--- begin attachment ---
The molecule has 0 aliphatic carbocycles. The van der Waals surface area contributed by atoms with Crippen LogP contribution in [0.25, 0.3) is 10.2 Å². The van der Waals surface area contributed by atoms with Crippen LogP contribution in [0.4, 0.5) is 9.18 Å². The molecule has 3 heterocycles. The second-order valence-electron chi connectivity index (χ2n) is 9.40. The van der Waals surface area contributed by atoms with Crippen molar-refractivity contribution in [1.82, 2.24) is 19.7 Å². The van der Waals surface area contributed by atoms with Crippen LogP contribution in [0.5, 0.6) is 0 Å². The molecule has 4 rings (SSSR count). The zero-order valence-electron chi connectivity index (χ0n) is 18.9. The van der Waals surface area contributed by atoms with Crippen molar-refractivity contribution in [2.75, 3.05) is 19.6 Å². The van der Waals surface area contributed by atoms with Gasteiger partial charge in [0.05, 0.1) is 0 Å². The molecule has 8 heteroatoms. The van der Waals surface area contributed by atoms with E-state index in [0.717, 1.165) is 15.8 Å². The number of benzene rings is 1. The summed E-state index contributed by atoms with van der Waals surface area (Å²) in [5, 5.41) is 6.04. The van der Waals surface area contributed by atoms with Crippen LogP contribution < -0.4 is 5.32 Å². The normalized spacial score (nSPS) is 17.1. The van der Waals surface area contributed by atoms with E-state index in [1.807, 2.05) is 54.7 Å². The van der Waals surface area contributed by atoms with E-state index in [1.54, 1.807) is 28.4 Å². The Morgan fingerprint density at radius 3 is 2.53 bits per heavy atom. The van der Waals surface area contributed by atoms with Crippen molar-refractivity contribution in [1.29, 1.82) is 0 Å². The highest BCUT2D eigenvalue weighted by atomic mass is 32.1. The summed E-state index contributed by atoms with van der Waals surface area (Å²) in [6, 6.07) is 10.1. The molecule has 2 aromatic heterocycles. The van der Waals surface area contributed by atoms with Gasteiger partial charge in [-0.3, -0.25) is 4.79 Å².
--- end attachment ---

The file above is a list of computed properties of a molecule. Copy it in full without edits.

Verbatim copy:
The molecule has 0 aliphatic carbocycles. The van der Waals surface area contributed by atoms with Crippen LogP contribution in [0.25, 0.3) is 10.2 Å². The van der Waals surface area contributed by atoms with Crippen LogP contribution in [0.4, 0.5) is 9.18 Å². The molecule has 3 heterocycles. The second-order valence-electron chi connectivity index (χ2n) is 9.40. The van der Waals surface area contributed by atoms with Crippen molar-refractivity contribution in [1.82, 2.24) is 19.7 Å². The van der Waals surface area contributed by atoms with Crippen LogP contribution in [0.5, 0.6) is 0 Å². The molecule has 4 rings (SSSR count). The zero-order valence-electron chi connectivity index (χ0n) is 18.9. The van der Waals surface area contributed by atoms with Crippen molar-refractivity contribution in [2.75, 3.05) is 19.6 Å². The van der Waals surface area contributed by atoms with Gasteiger partial charge in [0.05, 0.1) is 0 Å². The molecule has 8 heteroatoms. The van der Waals surface area contributed by atoms with E-state index in [0.717, 1.165) is 15.8 Å². The number of benzene rings is 1. The summed E-state index contributed by atoms with van der Waals surface area (Å²) in [5, 5.41) is 6.04. The van der Waals surface area contributed by atoms with Crippen LogP contribution < -0.4 is 5.32 Å². The normalized spacial score (nSPS) is 17.1. The van der Waals surface area contributed by atoms with E-state index in [1.807, 2.05) is 54.7 Å². The van der Waals surface area contributed by atoms with E-state index in [1.54, 1.807) is 28.4 Å². The Morgan fingerprint density at radius 3 is 2.53 bits per heavy atom. The van der Waals surface area contributed by atoms with Crippen molar-refractivity contribution in [1.29, 1.82) is 0 Å². The highest BCUT2D eigenvalue weighted by atomic mass is 32.1. The summed E-state index contributed by atoms with van der Waals surface area (Å²) in [6, 6.07) is 10.1. The molecule has 2 aromatic heterocycles. The van der Waals surface area contributed by atoms with Gasteiger partial charge in [-0.3, -0.25) is 4.79 Å².